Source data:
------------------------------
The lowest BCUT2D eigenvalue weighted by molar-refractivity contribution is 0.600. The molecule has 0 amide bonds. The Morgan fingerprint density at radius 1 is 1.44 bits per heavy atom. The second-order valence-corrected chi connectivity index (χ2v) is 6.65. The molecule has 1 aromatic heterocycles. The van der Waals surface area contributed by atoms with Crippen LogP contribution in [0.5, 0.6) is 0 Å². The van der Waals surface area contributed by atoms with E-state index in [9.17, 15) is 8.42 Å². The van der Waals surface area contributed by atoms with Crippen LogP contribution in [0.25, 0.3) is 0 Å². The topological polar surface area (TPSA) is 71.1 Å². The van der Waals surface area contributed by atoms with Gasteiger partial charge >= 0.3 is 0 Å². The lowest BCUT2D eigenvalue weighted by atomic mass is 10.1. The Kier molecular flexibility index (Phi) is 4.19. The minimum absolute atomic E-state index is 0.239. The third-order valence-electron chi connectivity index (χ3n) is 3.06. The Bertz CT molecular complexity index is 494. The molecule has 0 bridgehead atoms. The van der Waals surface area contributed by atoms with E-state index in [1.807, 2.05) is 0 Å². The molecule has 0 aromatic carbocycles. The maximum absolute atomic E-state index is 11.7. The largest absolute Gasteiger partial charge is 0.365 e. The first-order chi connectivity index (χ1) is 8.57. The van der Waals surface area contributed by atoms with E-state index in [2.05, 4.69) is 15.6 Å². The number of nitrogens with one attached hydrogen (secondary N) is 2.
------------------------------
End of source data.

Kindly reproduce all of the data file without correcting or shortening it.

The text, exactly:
The lowest BCUT2D eigenvalue weighted by molar-refractivity contribution is 0.600. The molecule has 0 amide bonds. The Morgan fingerprint density at radius 1 is 1.44 bits per heavy atom. The second-order valence-corrected chi connectivity index (χ2v) is 6.65. The molecule has 1 aromatic heterocycles. The van der Waals surface area contributed by atoms with Crippen LogP contribution in [0.5, 0.6) is 0 Å². The van der Waals surface area contributed by atoms with E-state index in [9.17, 15) is 8.42 Å². The van der Waals surface area contributed by atoms with Crippen LogP contribution in [0.25, 0.3) is 0 Å². The topological polar surface area (TPSA) is 71.1 Å². The van der Waals surface area contributed by atoms with Gasteiger partial charge >= 0.3 is 0 Å². The lowest BCUT2D eigenvalue weighted by atomic mass is 10.1. The Kier molecular flexibility index (Phi) is 4.19. The minimum absolute atomic E-state index is 0.239. The third-order valence-electron chi connectivity index (χ3n) is 3.06. The Bertz CT molecular complexity index is 494. The molecule has 0 bridgehead atoms. The van der Waals surface area contributed by atoms with E-state index in [1.807, 2.05) is 0 Å². The molecule has 0 aromatic carbocycles. The maximum absolute atomic E-state index is 11.7. The largest absolute Gasteiger partial charge is 0.365 e. The first-order chi connectivity index (χ1) is 8.57. The van der Waals surface area contributed by atoms with E-state index in [2.05, 4.69) is 15.6 Å². The number of nitrogens with one attached hydrogen (secondary N) is 2.